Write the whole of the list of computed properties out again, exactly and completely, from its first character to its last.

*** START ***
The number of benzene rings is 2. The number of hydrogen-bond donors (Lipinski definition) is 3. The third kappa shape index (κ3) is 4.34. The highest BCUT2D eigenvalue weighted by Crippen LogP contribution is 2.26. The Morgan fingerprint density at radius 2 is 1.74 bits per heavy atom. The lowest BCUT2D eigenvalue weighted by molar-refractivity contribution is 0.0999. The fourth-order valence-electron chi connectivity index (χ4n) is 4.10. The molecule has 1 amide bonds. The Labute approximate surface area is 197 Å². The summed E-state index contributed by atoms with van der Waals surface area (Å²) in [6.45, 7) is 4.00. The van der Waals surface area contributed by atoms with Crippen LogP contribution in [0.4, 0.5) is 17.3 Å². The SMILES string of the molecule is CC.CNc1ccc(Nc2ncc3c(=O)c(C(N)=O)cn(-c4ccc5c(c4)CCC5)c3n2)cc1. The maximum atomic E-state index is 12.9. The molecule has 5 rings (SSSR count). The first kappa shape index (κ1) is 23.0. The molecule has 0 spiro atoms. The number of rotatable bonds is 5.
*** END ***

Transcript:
The number of benzene rings is 2. The number of hydrogen-bond donors (Lipinski definition) is 3. The third kappa shape index (κ3) is 4.34. The highest BCUT2D eigenvalue weighted by Crippen LogP contribution is 2.26. The Morgan fingerprint density at radius 2 is 1.74 bits per heavy atom. The lowest BCUT2D eigenvalue weighted by molar-refractivity contribution is 0.0999. The fourth-order valence-electron chi connectivity index (χ4n) is 4.10. The molecule has 1 amide bonds. The Labute approximate surface area is 197 Å². The summed E-state index contributed by atoms with van der Waals surface area (Å²) in [6.45, 7) is 4.00. The van der Waals surface area contributed by atoms with Crippen LogP contribution in [0.4, 0.5) is 17.3 Å². The SMILES string of the molecule is CC.CNc1ccc(Nc2ncc3c(=O)c(C(N)=O)cn(-c4ccc5c(c4)CCC5)c3n2)cc1. The maximum atomic E-state index is 12.9. The molecule has 5 rings (SSSR count). The first kappa shape index (κ1) is 23.0. The molecule has 0 spiro atoms. The number of rotatable bonds is 5.